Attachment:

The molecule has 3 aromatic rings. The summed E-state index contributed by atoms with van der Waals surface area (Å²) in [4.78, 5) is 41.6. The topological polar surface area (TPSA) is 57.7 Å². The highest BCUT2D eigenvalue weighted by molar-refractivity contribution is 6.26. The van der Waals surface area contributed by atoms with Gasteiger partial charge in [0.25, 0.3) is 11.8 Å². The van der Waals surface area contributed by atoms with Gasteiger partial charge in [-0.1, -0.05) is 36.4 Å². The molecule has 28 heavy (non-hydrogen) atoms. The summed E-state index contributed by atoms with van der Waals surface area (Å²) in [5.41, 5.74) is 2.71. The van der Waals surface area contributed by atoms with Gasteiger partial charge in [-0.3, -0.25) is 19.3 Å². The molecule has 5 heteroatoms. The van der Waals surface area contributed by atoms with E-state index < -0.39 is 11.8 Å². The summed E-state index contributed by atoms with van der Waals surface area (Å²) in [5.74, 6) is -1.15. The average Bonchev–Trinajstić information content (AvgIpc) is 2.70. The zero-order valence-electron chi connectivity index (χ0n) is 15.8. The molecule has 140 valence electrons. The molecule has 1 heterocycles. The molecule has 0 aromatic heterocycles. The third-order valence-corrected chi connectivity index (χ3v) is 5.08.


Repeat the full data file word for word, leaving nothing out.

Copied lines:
The molecule has 3 aromatic rings. The summed E-state index contributed by atoms with van der Waals surface area (Å²) in [4.78, 5) is 41.6. The topological polar surface area (TPSA) is 57.7 Å². The highest BCUT2D eigenvalue weighted by molar-refractivity contribution is 6.26. The van der Waals surface area contributed by atoms with Gasteiger partial charge in [0.25, 0.3) is 11.8 Å². The van der Waals surface area contributed by atoms with Gasteiger partial charge in [-0.1, -0.05) is 36.4 Å². The molecule has 28 heavy (non-hydrogen) atoms. The summed E-state index contributed by atoms with van der Waals surface area (Å²) in [5.41, 5.74) is 2.71. The van der Waals surface area contributed by atoms with Gasteiger partial charge in [-0.3, -0.25) is 19.3 Å². The molecule has 5 heteroatoms. The van der Waals surface area contributed by atoms with E-state index < -0.39 is 11.8 Å². The summed E-state index contributed by atoms with van der Waals surface area (Å²) in [5.74, 6) is -1.15. The average Bonchev–Trinajstić information content (AvgIpc) is 2.70. The zero-order valence-electron chi connectivity index (χ0n) is 15.8. The molecule has 140 valence electrons. The molecule has 1 heterocycles. The molecule has 0 aromatic heterocycles. The third-order valence-corrected chi connectivity index (χ3v) is 5.08.